The Roma Health Survey collected the same information based on a representative sample of persons living in Roma settlements in the north-eastern part of Hungary, where the representation of Roma people is the highest in the country. The settlements were mapped previously and this served as the basis for the health survey. A two-stage sampling process was employed. First settlements were selected randomly, and then households were selected using the random walk method, based on a map of the settlement. All adults in the household selected were interviewed by the interviewers. Of the planned 1000 interviews 969 were completed successfully, 12 persons refused to participate and 19 interviews were incomplete (96.9% response rate). Given the low number of elderly persons in the Roma Health Survey, the analysis was limited to persons aged 18–64 years, reducing the sample size to 936 persons in the Roma Health Survey and 4121 individuals in the National Health Survey.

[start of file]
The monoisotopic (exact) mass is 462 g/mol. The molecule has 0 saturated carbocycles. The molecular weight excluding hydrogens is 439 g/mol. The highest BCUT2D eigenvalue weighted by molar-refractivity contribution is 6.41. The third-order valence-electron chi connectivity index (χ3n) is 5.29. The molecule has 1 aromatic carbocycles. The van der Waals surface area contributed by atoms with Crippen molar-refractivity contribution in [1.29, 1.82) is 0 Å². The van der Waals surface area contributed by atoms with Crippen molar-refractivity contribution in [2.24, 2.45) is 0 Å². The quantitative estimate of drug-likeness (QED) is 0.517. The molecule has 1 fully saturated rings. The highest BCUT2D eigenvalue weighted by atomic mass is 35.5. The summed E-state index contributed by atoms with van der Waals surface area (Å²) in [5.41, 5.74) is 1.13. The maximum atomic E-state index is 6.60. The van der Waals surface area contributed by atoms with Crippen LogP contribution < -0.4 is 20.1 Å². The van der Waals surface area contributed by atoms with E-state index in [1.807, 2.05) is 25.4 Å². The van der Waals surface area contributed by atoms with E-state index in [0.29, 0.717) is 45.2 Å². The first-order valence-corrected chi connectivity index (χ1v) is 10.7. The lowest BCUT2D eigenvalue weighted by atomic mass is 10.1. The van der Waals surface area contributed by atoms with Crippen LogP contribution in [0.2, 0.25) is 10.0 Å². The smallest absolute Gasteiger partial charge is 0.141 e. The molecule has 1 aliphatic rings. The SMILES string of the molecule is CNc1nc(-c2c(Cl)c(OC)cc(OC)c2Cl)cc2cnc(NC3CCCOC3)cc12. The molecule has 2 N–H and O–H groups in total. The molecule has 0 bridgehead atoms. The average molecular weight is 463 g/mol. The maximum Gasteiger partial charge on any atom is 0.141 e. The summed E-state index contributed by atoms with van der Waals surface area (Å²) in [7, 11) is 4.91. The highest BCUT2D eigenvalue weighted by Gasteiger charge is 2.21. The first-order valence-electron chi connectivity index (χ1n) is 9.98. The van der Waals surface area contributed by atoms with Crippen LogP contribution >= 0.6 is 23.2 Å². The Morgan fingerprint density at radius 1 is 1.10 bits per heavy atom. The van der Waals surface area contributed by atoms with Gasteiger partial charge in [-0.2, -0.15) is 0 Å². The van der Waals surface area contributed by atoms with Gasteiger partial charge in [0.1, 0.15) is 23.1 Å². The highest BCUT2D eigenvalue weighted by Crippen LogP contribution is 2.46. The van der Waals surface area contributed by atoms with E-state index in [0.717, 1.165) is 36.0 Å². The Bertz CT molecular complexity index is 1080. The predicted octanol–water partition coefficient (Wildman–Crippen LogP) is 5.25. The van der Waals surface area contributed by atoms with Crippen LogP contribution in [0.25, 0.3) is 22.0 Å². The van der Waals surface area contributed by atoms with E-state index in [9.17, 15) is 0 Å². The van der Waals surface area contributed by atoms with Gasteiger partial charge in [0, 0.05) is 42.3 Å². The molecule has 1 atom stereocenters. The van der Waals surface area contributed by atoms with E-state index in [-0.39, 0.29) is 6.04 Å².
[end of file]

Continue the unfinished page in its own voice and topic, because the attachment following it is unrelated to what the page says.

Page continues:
Both surveys were approved by the Ethical Committee of the Hungarian National Scientific Council on Health.

The questionnaires used in the two surveys were almost identical, allowing merger of the datasets and multiple regression models fit to study the details of the associations between ethnicity, socioeconomic factors and health.17 Two dimensions of health were investigated: health status and health behaviour. Health status was characterized by self-reported health and functional limitations, whereas health behaviour was represented by smoking, consumption of fresh fruits and vegetables, and types of fat used for cooking.